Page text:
Child Benefit Contact Number 0843 455 0127.
All calls to the Child Benefit Contact Number will cost 5p per minute from a BT landline, calls from other operators and mobile providers may vary and will be charged at their standard rates. All calls are handled by experienced operators.
Known as the Family Allowance, the 5 shillings a week payment was given to parents only for their second and subsequent children, thus helping shore up the depleted population by encouraging more births.
It continued through the post-war boom but was restructured when the economy turned down again, being reinvented as Child Benefit Contact Number in the second half of the 1970s. The new payments were tax free and first-time mothers also became eligible.
The recession of the early 1990s brought further changes, with the introduction of a higher rate for the first child, while the other rates were frozen.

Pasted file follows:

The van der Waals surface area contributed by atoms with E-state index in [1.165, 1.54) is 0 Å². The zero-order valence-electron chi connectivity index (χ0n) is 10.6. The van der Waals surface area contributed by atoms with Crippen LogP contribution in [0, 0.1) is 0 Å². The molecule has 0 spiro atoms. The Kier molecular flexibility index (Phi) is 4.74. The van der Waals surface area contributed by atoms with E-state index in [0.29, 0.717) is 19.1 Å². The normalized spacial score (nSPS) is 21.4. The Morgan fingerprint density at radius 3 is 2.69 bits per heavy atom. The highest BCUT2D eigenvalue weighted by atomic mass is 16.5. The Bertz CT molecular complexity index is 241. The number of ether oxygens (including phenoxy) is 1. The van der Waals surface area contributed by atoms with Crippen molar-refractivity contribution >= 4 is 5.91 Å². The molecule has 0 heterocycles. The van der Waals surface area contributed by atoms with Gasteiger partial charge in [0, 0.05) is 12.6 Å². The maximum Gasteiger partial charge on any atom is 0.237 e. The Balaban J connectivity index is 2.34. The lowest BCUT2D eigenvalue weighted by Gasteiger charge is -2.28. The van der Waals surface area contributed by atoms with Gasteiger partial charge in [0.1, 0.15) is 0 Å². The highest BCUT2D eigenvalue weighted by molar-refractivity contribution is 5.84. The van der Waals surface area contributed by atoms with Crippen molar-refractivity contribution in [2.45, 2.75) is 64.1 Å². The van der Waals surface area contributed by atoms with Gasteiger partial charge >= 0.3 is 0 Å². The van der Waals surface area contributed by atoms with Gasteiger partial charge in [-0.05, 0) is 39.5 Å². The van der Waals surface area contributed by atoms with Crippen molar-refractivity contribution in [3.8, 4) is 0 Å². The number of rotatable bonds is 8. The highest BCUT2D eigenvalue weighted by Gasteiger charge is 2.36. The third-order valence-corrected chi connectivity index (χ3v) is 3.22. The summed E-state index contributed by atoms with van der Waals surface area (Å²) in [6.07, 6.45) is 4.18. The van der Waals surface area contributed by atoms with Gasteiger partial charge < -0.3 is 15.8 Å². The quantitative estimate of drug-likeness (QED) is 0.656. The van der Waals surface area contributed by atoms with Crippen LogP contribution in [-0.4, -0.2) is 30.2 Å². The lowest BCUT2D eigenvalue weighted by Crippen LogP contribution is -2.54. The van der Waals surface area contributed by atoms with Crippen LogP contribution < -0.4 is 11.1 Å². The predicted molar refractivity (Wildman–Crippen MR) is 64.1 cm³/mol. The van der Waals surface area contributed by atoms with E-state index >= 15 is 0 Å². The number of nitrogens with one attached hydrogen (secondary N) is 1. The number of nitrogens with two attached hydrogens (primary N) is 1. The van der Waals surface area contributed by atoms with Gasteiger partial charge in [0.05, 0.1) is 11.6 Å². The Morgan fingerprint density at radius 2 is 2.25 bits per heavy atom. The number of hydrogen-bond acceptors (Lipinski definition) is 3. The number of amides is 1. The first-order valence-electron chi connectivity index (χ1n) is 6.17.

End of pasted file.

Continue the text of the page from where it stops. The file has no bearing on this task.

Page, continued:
During the past two decades the differential between the rates has widened and today the allowance is worth £20.30 for the first child and £13.40 for siblings.
As recently as the 2009 Conservative Conference, George Osborne announced that scrapping Child Benefit was off the agenda because it was “valued by millions”.
Child Benefit for a child over 16.
Your Child Benefit can carry on after your child reaches 16, if they’re staying in full-time, ‘non-advanced’ education at school or college, or starting an ‘approved’ training course. Find out what this means, when your payments will stop, and when you can get a Child Benefit extension if your child is under 18.
What if my Child stays in education or training.
You can carry on getting Child Benefit for your child up until their 20th birthday, if they’re in education or training that counts for Child Benefit. Education or training counts for Child Benefit as long as it’s either of the following:
full-time, ‘non-advanced’ education (for example ‘A’ levels).
Your child needs to have started, enrolled or been accepted for one of these types of courses before the age of 19.
You can’t get Child Benefit if your child is doing:
higher education, such as a course at university level.
education provided by an employer.
education provided through any office they hold – for example if your child has an official role such as scout leader or councilor, and the education is provided as part of that role.
training that is part of a job contract.
Child Benefit Office (Washington).
PO Box 133,